Date on Master's Thesis/Doctoral Dissertation


Document Type

Doctoral Dissertation

Degree Name

Ph. D.


Physics and Astronomy

Degree Program

Physics, PhD

Committee Chair

Sumanasekera, Gamini

Committee Co-Chair (if applicable)

Jasinski, Jacek

Committee Member

Jasinski, Jacek

Committee Member

Yu, Ming

Committee Member

Jayanthi, Chakram

Author's Keywords

black arsenic phosphorus; intercalation; high-pressure; diamond anvil cell; Raman; XRD


Black arsenic phosphorus (b-AsyP1-y) alloys have emerged as intriguing materials within the realm of two-dimensional (2D) materials, following the discovery of black phosphorus (BP). These alloys possess capability to overcome major limitations of BP and exhibit potential for tunability and enhancement of properties making them promising materials for a wide range of applications, including lithium-ion batteries. Inspired by the intriguing findings obtained for BP, this research focuses on understanding the structural modifications that can be achieved in b-AsyP1-y alloys through the application of intercalation and high pressure. The initial phase of our investigation was dedicated to synthesizing b-AsyP1-y alloys under controlled laboratory conditions using the chemical vapor transport (CVT) method. The characterization techniques revealed a structural expansion correlated with increasing arsenic (As) concentration. For the highest As concentration, segregation of a new phase (identified as g-As) from the b-AsyP1-y phase was observed. The subsequent phase focused on investigating the structural evolution of b-AsyP1-y alloys during lithium (Li) intercalation, with varying As concentration (y). In-situ Raman spectroscopy was utilized to analyze the real-time vibrational modes of the alloys during Li intercalation, employing a dedicated in-situ electrochemical cell. The vibrational modes of b-AsyP1-y alloys encompass a total of eight distinct modes, corresponding to P-P bonds (A1g, A2g, ), As-As bonds (A1g, A2g, ), and As-P bonds (two modes). A monotonic redshift of all the vibrational modes of all b-AsyP1-y samples was observed during the initial stages of the intercalation process due to the softening of each mode caused by the intercalation driven donor-type charge-transfer from Li to b-AsyP1-y. The emergence of a new peak identified as the Eg mode of gray As, above an intercalation threshold, is indicative of the presence of an intercalation-driven structural phase segregation process. Further, A1g mode of gray As emerging after this intercalation threshold lies in close proximity of A2g Raman mode of As-As bonds in b-AsyP1-y. All the peaks beyond the intercalation threshold show an upshift due to the co-existence of gray As with b-AsyP1-y alloys causing strain and thus hardening of the phonon modes. In the sample with the highest As concentration phase segregation takes place during the synthesis process. Computational modeling reveals the co-existence of gray As in the b-AsyP1-y alloys with high As concentrations. It also confirms the existence of a local structural segregation taking place at a critical Li concentration during the intercalation process.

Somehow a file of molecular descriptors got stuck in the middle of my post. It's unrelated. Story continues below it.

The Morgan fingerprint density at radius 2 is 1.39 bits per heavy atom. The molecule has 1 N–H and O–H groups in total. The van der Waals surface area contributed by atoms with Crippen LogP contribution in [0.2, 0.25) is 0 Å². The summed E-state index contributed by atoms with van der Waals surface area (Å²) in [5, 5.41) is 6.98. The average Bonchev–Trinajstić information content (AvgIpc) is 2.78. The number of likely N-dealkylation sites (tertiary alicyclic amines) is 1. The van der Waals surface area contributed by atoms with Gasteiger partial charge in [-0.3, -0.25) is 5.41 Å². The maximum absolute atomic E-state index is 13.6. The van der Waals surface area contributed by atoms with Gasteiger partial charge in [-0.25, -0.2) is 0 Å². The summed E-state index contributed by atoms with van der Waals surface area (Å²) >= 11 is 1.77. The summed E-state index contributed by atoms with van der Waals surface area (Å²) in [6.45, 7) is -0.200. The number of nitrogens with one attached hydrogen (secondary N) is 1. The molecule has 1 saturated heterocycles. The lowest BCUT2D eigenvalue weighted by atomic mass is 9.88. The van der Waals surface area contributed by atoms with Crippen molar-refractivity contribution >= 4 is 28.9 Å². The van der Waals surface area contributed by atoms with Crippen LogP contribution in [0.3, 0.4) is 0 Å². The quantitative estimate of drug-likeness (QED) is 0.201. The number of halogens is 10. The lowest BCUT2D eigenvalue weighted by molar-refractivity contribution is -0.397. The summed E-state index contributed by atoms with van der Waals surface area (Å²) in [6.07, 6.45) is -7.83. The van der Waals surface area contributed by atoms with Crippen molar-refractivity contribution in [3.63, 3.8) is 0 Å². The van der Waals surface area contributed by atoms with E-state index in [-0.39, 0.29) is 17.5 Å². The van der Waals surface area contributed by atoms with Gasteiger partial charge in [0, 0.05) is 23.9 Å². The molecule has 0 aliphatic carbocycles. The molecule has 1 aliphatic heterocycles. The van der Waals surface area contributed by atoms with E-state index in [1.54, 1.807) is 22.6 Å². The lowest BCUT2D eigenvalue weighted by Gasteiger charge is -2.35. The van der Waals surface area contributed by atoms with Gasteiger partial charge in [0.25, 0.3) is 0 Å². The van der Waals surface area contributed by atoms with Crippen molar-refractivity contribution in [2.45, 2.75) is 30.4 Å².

The final stage of this project was focused on the structural evolution of b-AsyP1-y alloys under hydrostatic pressure using in-situ Raman spectroscopy. High-pressure experiments were conducted using a Diamond Anvil Cell (DAC), which revealed pressure-induced shifts in vibrational modes in b-AsyP1-y alloys. Two distinct pressure regimes were observed. In the first regime (Region I), all vibrational modes exhibited a monotonic upshift, indicating phonon hardening due to hydrostatic pressure. In the second regime (Region II), As0.4P0.6 and As0.6P0.4 alloys displayed a linear blueshift (or negligible change in some modes) at a reduced rate, suggesting local structural reorganization with less compression on the bonds. Notably, the alloy with the highest As concentration, As0.8P0.2, exhibited anomalous behavior in the second pressure regime, with a downward shift observed in all As-As and As-P Raman modes (and some P-P modes). Interestingly, the emergence of new peaks corresponding to the Eg mode and A1g mode of the g-As phase was observed in this pressure range, indicating compressive strain-induced structural changes. The anomalous change in Region II confirms the formation of a new local structure, characterized by elongation of the P-P, As-As, and As-P bonds along the zigzag direction within the b-AsyP1-y phase, possibly near the grain boundary. Additionally, a g-As phase undergoes compressive structural changes. This study underscores the significance of intercalation and pressure in inducing structural transformations and exploring novel phases in two-dimensional (2D) materials, including b-AsyP1-y alloys.